Friday, April 29th, 2011
Kristi was somewhere in the back of my closet.
I could hear her occasional muttering and the screech of hangers across the metal bar.
“Aha!” she said “You can wear this!”
She emerged from my closet, waving an emerald green silk dress triumphantly in her hand.
“Sure,” I said. “Just put it on the bed.”
“Okay. I’ll be back at 8 to get you. I’m so glad you’re coming, Cam. It’ll be fun!”
My front door closed as Kristi left. I hadn’t moved. The dress pooled on the bed. I watched it like it was a snake poised to strike.
I didn’t want the memories to come back, but I was powerless.
I had bought the dress specifically for Justin’s friend’s 30th birthday party at The Edge, the hottest bar in Chicago. I wanted to look amazing and found the dress at a small boutique and I splurged. It was simple in the front but dipped low in the back and fit like a second skin.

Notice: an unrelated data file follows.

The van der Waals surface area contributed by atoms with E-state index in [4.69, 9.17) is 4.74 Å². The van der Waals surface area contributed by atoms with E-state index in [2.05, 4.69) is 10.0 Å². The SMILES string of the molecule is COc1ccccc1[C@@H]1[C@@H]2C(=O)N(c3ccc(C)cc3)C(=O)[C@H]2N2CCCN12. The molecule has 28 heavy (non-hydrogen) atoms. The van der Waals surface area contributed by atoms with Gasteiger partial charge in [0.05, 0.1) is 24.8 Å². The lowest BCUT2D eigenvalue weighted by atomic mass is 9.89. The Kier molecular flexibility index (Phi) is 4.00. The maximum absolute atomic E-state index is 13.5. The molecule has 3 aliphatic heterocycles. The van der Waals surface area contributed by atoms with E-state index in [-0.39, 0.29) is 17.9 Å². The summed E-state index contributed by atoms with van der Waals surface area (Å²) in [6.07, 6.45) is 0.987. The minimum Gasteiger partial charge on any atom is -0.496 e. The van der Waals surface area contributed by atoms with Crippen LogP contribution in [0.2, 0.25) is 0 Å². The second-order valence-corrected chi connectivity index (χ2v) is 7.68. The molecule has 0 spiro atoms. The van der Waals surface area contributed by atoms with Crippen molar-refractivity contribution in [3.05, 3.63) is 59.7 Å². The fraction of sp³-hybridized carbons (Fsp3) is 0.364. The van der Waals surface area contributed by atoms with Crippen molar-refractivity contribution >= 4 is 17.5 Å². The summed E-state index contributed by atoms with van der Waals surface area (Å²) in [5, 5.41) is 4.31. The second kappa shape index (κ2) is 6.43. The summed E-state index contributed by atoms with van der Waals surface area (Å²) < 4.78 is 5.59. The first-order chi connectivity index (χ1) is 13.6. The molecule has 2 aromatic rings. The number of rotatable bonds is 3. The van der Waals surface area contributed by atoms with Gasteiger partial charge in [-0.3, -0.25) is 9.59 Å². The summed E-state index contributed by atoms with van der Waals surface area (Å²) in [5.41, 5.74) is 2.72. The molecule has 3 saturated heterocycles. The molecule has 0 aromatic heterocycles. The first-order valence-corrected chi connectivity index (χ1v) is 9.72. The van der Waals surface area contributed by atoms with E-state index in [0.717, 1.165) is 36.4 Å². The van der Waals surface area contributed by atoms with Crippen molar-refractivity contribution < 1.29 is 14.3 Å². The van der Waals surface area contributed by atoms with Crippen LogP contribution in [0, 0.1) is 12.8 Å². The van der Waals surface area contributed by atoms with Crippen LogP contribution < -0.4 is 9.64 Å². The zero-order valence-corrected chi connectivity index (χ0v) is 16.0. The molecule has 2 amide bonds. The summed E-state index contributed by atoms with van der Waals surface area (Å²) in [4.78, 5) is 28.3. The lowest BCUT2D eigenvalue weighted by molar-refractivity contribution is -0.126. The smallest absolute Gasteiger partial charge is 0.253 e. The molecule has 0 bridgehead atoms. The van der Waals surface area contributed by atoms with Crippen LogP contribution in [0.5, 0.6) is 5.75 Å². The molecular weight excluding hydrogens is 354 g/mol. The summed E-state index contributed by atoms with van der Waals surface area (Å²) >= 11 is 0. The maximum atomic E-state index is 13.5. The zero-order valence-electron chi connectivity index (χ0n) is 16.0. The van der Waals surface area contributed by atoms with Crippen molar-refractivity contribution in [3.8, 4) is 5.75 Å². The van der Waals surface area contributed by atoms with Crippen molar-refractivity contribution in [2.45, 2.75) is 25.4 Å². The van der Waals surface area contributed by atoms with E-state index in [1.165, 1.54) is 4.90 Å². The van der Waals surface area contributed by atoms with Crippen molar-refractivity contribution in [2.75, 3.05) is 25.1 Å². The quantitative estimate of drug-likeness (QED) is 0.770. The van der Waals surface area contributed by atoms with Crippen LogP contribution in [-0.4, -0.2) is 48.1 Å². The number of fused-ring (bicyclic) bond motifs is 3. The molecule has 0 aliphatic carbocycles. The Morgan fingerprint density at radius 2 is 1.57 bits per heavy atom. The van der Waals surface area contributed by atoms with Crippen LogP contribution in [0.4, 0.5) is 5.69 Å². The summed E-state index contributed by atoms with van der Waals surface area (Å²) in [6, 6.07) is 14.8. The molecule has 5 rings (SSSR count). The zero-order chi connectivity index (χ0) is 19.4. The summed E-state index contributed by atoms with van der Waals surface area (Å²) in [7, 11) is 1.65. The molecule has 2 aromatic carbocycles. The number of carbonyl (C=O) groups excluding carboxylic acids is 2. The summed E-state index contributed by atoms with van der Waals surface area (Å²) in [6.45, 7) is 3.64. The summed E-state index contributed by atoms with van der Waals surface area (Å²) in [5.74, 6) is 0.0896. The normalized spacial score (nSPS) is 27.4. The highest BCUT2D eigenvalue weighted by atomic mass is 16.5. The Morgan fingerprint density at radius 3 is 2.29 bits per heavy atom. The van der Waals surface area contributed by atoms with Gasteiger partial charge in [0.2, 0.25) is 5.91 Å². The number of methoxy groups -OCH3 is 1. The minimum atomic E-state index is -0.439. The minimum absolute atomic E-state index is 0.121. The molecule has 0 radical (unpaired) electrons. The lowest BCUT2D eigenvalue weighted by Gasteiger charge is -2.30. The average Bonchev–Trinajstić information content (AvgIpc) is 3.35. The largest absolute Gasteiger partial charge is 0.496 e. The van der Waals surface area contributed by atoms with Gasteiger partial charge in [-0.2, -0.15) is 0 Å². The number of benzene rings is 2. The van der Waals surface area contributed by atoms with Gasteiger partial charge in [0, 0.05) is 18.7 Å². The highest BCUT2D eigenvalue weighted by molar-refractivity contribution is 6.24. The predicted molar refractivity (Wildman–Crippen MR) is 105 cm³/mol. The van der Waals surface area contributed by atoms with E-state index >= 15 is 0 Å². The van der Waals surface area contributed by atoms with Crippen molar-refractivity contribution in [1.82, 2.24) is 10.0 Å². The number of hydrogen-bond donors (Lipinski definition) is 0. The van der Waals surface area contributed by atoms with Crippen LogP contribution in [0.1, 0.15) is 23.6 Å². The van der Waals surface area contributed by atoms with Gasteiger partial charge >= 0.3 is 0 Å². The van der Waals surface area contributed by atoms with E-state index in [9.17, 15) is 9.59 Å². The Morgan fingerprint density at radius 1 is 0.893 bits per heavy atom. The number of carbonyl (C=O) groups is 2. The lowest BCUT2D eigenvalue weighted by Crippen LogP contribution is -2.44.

We were almost late to the party. I sauntered into the living room where Justin waited on the couch and twirled in a slow circle. He let out a low whistle before he stood and pulled me to him. His hands were hot over the cool silk as he kissed me.
“No way,” I said, pushing him away. “I do not want a wrinkle on this dress.”
The bar was packed. House music blasted and there was a special drink in honor of the birthday boy. It was some sort of martini, maybe. I wasn’t sure, but they were good. And strong. I’d had more than a few when a couple friends dragged me out to the dance floor. This was a dangerous combination, me and alcohol and dancing. It’s like someone else takes over my body.